Nor are such warnings merely speculative. Disruptive cyber attacks occurred in both 2015 and 2016 against the electricity distribution system in Ukraine, the global Internet suffered disruption in 2017 as a result of irresponsible and uncontrolled North Korean ("WannaCry") and Russian ("NotPetya") computer viruses, Russia disrupted websites and television stations in the country of Georgia in 2019, and state-sponsored PRC cyber actors have targeted global "cloud" and managed service providers for a number of years.

The trend is clear, and things are worsening.  Although most of the disruptive and damaging cyber attacks seen to date have not risen to the level of a use of force, it is possible that a future cyber attack could constitute a use of force or armed attack. So grave is the potential threat that is emerging, in fact, that in the name of deterring the worst such attacks, the U.S. Nuclear Posture Review of 2018 looks pains to emphasize that we do not rule out even the possible use of nuclear weapons in response to a sufficiently "significant non-nuclear strategic attack" -- a term that includes, but is not limited to, "attacks on the U.S., allied, or partner civilian population or infrastructure, and attacks on U.S. or allied nuclear forces, their command and control, or warning and attack assessment capabilities." This is a critical new element in U.S. nuclear declaratory policy, and lest there be any confusion about whether a cyber attack could potentially constitute a "significant non-nuclear strategic attack," I can say with confidence that it most certainly could if it caused kinetic effects comparable to a significant attack through traditional means.

Surely not coincidentally, moreover, Russian government officials participating in cyber-related Groups of Governmental Experts (GGEs) at the United Nations have recently tried to walk back aspects of their prior commitment to and acceptance of important declarations (as described below) about the applicability of international humanitarian law (IHL) to cyber operations in armed conflict. Where once Moscow agreed with the common sense and morally inescapable position that IHL principles such as military necessity, proportionality, distinction, and humanity would apply to cyber attacks in wartime just as they apply to kinetic or any other form of attack, now the Kremlin's representatives have begun to equivocate, suggesting that it might be "impossible" to apply IHL in cyberspace because it is hard to distinguish between "civilian" and "military" objects in that domain.

Such claims are false -- for it is not impossible to apply IHL in cyberspace, and it is not impossibly hard to distinguish between legitimate and illegitimate targets in cyberspace during armed conflict -- and are quite alarming, inasmuch as such Russian logic would seem also to justify indiscriminate massacres of civilians during armed conflict if it is "too hard" to distinguish between civilians and combatants. With ongoing Russian efforts to lay the groundwork for attacks using cyber assets against critical infrastructure that supports basic necessities of civilian life,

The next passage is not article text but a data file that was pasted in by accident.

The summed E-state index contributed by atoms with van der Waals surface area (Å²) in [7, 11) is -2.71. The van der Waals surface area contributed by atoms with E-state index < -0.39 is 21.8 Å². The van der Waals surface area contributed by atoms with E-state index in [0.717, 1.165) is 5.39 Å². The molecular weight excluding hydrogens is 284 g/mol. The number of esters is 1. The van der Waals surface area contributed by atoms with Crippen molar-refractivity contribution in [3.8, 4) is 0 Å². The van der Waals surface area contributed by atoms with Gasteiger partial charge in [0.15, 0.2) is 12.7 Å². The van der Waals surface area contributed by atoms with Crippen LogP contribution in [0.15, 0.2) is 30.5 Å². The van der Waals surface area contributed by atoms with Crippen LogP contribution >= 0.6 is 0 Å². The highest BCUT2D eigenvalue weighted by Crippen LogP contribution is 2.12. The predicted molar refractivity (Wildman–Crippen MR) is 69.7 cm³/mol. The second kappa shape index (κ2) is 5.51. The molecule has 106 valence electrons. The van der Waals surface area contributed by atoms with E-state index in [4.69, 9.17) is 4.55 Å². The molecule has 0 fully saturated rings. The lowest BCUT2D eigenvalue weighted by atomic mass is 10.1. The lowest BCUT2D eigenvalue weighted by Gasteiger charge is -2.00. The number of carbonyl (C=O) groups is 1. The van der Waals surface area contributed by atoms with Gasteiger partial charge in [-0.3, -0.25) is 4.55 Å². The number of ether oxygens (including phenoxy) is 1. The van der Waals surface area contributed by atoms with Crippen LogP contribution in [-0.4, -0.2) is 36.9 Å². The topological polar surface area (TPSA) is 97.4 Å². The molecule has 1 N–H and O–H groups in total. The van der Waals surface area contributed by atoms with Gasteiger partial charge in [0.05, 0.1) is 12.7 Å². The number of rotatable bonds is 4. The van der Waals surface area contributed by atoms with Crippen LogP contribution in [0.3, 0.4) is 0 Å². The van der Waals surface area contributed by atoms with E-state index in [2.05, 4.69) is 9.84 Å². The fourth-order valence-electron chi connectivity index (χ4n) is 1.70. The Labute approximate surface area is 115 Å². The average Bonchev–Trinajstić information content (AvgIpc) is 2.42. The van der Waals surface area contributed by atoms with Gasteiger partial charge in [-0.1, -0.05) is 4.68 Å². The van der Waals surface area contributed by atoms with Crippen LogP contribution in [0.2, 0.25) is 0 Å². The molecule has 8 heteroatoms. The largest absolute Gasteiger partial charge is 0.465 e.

Moscow's effort to retreat from acknowledging the applicability in cyberspace conflict of the IHL principles of necessity, proportionality, distinction, and humanity suggests that the Kremlin is comfortable with needlessness, disproportion, indiscriminateness, and inhumanity in contemplating future cyber attacks against civilians.

But even that sort of barbarism is not the end of the story, for the cyber threat we face has evolved also to include efforts to influence and manipulate the very processes of democratic electoral choice that distinguish our system of governance from ugly tyrannies such as Russia and the PRC. According to the 2019 worldwide threat assessment,

"all our adversaries and strategic competitors will increasingly build and integrate cyber ... influence capabilities into their efforts to influence U.S. policies and advance their own national security interests. In the last decade, our adversaries and strategic competitors have developed and experimented with a growing capability to shape and alter the information and systems on which we rely.... They are now becoming more adept at using social media to alter how we think, behave, and decide."

The U.S. Intelligence Community’s assessment in 2017 that Russia ran an influence campaign directed at the U.S. 2016 presidential election is well known, and need not be rehashed here except to point out its brazenness - and the fact that such efforts were personally approved by Vladimir Putin:

"Russian efforts to influence the 2016 U.S. presidential election represent the most recent expression of Moscow's longstanding desire to undermine the U.S.-led liberal democratic order, but these activities demonstrated a significant escalation in directness, level of activity, and scope of effort compared to previous operations. We assess Russian President Vladimir Putin ordered an influence campaign in 2016 aimed at the U.S. presidential election... . Moscow's influence campaign followed a Russian messaging strategy that blends covert intelligence operations -- such as cyber activity -- with overt efforts by Russian Government agencies, state-funded media, third-party intermediaries, and paid social media users or 'trolls."'